In the latest edition of our Greatest Games series, Bundesliga commentator Kevin Hatchard fires up the time machine to revisit what he believes is the most entertaining game in the league's history.
"Heing-Min Son smashed in a ten-minute treble for Bayer Leverkusen, and it still wasn't enough against a Wolfsburg team that played breathtaking football."
Bayer Leverkusen 4 Wolfsburg 5
Saturday 14 February 2015
Nine by the Rhine
One of the joys of being a football commentator is that you never quite know how a game is going to unfold. You learn that whatever match you get handed going into a weekend has the potential to quicken the pulse and capture the imagination. Of course, there's always the possibility of a mind-numbing stinker (a pitiful goalless draw between Aston Villa and Stoke in 2012 is the worst I've ever covered) but more often than not, there are pleasant surprises.
It was Valentine's Day 2015, and Wolfsburg were trying to chase down Pep Guardiola's Bayern Munich in the title race. Die Wolfe had their best team since the one that had stunned Germany by lifting the Bundesliga shield in 2009.
Having been discarded by Jose Mourinho at Chelsea, Kevin De Bruyne was establishing himself as an elite playmaker. By the end of the 2014/15 season, the brilliant Belgian racked up 10 goals and 20 assists in the Bundesliga. Brazilian behemoth Naldo was imperious in defence, Ivan Perisic was a dynamic presence in midfield, and Bas Dost proved himself to be a true penalty-area predator.
Bayer Leverkusen were in their first season under coach Roger Schmidt, a man who makes the term "gung-ho" seem like a note of caution. His thrilling brand of football was keeping Bayer in the mix for European qualification, and Schmidt's volcanic temper ensured there was never a dull moment at the BayArena (he once caused the temporary suspension of a match because he refused to accept being sent to the stands, and on another occasion used some rather industrial language to suggest that bright young coach Julian Nagelsmann thought he'd invented football.)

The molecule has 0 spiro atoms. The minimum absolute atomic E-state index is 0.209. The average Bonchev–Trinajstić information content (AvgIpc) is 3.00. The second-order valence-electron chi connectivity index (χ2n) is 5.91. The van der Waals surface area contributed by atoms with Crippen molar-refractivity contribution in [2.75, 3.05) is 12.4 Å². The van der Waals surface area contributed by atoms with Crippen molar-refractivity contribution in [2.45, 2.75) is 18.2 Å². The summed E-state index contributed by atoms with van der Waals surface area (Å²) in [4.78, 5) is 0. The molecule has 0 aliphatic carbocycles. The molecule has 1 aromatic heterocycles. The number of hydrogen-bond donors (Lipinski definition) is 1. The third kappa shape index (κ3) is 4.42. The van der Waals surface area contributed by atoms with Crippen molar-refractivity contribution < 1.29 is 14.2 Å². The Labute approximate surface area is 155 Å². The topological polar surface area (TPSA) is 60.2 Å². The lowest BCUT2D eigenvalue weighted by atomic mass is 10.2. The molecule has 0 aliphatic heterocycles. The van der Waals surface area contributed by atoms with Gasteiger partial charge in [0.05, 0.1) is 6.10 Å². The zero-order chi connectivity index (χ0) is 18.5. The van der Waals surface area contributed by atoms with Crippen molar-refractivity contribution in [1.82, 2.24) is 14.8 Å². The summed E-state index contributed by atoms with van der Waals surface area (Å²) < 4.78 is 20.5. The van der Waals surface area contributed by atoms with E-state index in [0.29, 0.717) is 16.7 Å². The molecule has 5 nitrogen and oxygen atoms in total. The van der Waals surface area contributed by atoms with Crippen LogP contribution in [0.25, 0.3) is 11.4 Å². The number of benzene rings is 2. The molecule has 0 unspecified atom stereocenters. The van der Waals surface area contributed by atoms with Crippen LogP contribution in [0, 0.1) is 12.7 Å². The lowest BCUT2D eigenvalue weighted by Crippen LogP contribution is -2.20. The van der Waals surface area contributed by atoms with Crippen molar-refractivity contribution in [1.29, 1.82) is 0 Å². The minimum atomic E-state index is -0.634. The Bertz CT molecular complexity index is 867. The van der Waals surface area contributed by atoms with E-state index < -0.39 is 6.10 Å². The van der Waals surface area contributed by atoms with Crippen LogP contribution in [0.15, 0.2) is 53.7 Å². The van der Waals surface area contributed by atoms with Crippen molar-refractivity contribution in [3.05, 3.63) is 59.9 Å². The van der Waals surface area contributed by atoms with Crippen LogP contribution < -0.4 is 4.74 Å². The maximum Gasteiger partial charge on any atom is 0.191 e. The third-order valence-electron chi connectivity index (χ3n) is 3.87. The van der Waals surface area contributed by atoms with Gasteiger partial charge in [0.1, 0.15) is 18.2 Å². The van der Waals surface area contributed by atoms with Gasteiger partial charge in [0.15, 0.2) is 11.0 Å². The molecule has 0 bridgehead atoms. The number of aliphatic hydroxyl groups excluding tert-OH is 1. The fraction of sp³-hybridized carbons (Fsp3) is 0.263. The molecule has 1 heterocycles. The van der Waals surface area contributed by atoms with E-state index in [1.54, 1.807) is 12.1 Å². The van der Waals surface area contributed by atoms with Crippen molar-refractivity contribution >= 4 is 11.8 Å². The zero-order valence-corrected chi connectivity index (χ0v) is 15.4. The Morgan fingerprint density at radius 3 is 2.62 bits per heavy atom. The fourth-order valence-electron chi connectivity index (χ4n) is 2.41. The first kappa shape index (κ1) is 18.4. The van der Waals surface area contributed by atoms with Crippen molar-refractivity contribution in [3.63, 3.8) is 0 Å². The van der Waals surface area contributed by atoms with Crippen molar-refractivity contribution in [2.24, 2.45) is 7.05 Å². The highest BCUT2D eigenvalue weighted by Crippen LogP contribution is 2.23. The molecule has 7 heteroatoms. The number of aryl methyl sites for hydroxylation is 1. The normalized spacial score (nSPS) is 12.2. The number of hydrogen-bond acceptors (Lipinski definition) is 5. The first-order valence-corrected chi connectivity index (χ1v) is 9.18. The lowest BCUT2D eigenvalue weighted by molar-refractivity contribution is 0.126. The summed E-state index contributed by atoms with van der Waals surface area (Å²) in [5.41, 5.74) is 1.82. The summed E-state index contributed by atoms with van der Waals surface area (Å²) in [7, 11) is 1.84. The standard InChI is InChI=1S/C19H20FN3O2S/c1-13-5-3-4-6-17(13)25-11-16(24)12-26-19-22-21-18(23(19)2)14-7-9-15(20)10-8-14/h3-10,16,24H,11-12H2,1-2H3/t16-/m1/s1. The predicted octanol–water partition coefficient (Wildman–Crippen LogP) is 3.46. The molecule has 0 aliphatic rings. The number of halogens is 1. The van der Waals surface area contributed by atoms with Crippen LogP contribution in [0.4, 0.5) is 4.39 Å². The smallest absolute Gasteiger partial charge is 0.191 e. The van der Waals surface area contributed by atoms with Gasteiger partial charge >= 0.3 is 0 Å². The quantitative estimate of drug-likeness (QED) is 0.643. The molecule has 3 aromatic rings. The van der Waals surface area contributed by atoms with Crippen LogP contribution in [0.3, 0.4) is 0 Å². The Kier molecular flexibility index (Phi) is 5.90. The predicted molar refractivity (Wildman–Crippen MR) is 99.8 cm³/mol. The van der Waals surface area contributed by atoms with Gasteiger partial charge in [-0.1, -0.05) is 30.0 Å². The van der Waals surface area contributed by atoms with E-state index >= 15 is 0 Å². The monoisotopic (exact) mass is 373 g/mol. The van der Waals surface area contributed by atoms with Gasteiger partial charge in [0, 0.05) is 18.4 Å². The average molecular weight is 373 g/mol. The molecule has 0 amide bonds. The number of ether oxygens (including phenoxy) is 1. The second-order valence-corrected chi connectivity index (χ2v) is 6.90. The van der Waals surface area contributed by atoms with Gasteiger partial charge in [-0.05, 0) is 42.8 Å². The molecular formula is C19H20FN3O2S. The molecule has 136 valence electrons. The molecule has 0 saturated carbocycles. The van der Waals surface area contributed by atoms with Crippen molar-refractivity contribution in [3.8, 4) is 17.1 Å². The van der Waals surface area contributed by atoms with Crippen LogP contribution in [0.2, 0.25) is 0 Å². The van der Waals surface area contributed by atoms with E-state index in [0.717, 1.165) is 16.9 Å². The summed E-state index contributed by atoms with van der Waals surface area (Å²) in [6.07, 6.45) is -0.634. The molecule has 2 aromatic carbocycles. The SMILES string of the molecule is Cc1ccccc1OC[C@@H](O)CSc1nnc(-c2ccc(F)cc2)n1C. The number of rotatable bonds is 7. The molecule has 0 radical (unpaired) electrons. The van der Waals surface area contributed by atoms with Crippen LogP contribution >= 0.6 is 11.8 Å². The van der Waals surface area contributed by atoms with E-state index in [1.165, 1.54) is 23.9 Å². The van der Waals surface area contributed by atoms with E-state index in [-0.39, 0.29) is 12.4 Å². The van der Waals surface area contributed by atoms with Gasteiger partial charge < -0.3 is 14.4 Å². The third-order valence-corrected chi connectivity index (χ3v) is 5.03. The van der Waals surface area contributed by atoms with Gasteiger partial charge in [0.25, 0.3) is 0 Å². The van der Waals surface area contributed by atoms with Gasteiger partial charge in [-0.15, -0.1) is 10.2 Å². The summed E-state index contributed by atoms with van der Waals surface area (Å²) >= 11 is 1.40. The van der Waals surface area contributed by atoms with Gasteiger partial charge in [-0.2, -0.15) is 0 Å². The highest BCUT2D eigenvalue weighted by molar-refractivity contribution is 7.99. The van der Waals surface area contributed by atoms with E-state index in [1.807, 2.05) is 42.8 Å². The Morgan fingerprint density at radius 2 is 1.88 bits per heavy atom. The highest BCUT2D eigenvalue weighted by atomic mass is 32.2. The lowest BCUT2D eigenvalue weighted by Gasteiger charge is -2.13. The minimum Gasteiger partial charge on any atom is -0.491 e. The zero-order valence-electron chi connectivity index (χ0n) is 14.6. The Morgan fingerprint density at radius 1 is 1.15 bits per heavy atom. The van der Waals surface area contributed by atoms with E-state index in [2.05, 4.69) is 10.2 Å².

Wonderful Wolves dominate first half-hour
Amazing, jaw-dropping games often need a breathtaking start to set the scene. Wolfsburg obliged, as they raced into a 3-0 lead inside 29 minutes. Dost snuck in between defenders to score with a diving header in only the sixth minute, and it was 2-0 barely 10 minutes later. Despite what some Arsenal fans may tell you, Bernd Leno has always been a goalkeeper in the "he's got a mistake in him" category, and he feebly pushed a long-range Naldo free-kick into the net.
The third goal was a work of art - De Bruyne left the leaden-footed Roberto Hilbert trailing in his wake on the left flank, and his pinpoint cross was caressed past Leno by Dost. It was a spine-tingling example of the striker's art - the sharp movement to the near post, the deft angling of the boot and the perfect contact with the ball.
Son inspires captivating comeback